That is to say, he understood (as many of the Army's senior officers did not) that the new GPS-guided "smart bombs"—which could destroy enemy tanks and troop formations from the air with extreme accuracy—meant that massive artillery units, with their heavy weapons and long logistical lines, were no longer necessary. However, he did not understand (as those officers did) that when it comes to postwar "stability operations," the key ingredient is boots on the ground—and lots of them.
For one, GPS-guided bombs are even more remarkably effective when one simply swallows the PR about them instead of bothering to look. But, still, this is bullshit in defense of bullshit. Facing a mostly tenth-rate force, one depleted by two major wars in fifteen years, completely lacking air cover and without anything that might have charitably been called "Command and Control" in the 20th century, we still managed to run into serious local trouble by outrunning our "outdated" supply lines, and, had the Syrians and, especially, the Iranians taken it into their heads to disprove the Rumsfeld Doctrine at that point we'd be talking about more than 4200 American casualties today. Laying this off on antiquated military thinking is bunkum. The plan the Bush administration forced on the military, in part by cashiering Brass until it cooperated, was unnecessarily risky and oriented toward political PR victories and the continued bankrupting of the country through incontinent militarization so beloved of the Right. Mission Half-Accomplished, and I don't need to tell you which half.
Let us state plainly, and again, that this bunch did not throw away American blood and American treasure into a wrong-headed military theory; they threw them away on a calculated act. It's the difference between a tort and a major felony. 400,000 troops required an international coalition. That meant waiting a year to even begin planning, before Germany, France, and Russia were convinced diplomatic pressure had not worked, which, of course as we now know, it already had. In a twelvemonth it would have been obvious, at least to anyone willing to look, that Saddam Hussein was no threat, imminent or otherwise. The alternatives to a large-scale coalition were a) a restructuring of our existing forces, namely our overseas commitments, which would have effectively eliminated most of them, and taken at least a year to arrange redeployment, re-equipping, and re-training, or b) conscription, which would have taken at least eighteen months to begin to make a difference, after the inevitable lawsuits over the exemption of women and gay men, and led to massive resistance and a sudden purple-fingered democracy movement in our own country, in which a public suddenly faced with a pre-pay arrangement on Iraq saw things in a sudden new light, like Saul of Tarsus, let us say. And let's repeat, here: the Bush administration didn't have the guts to put its proposals up to public scrutiny. It thumped that goddam tub for a year without ever making a move to increase or reorganize troop levels enough to cover our commitment to South Korea, for fuck's sake, at the same time it was naming Kim Jong Il World's Sexiest Hitler.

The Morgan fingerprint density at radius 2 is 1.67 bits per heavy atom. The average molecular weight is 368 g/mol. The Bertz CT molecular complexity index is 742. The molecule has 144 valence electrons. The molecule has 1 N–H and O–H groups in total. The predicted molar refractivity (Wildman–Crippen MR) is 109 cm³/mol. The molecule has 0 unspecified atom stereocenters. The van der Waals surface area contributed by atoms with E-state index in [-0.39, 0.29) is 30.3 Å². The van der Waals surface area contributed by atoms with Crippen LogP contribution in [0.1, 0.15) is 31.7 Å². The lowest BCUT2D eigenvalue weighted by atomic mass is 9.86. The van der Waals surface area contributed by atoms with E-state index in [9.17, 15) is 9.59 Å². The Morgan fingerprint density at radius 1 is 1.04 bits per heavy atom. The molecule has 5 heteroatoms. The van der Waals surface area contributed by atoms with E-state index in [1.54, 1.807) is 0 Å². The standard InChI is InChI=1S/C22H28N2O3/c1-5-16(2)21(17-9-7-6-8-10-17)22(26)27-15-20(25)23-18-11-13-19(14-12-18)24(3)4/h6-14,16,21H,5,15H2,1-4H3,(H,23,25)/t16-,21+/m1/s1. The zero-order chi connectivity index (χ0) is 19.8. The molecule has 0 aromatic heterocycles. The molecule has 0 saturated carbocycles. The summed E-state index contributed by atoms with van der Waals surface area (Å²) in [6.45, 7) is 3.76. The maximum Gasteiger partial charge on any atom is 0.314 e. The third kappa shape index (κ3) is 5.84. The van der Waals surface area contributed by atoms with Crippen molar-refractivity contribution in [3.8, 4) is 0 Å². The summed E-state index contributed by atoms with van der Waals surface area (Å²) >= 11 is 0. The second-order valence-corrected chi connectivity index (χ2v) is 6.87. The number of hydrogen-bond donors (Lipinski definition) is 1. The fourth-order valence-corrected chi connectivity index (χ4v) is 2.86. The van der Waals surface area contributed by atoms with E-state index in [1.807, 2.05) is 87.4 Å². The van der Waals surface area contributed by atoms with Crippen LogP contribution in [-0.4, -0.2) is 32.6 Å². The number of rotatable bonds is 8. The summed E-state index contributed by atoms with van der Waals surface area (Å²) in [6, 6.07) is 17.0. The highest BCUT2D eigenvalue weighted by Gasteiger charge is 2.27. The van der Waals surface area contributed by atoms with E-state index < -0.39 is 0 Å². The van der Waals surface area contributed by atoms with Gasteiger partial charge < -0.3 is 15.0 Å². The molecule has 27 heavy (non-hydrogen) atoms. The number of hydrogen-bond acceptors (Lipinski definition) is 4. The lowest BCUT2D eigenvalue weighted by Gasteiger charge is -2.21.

It's hardly surprising that Rumsfeld's autobiography promises to be as self-serving and full of glaring omissions as Krusty the Clown's. We're not going to imprison him; history's never going to absolve him. But leave us not lessen just what Bush/Cheney/Rumsfeld set out to do for the sake of what Slate's military geniuses imagine is left of their reputations.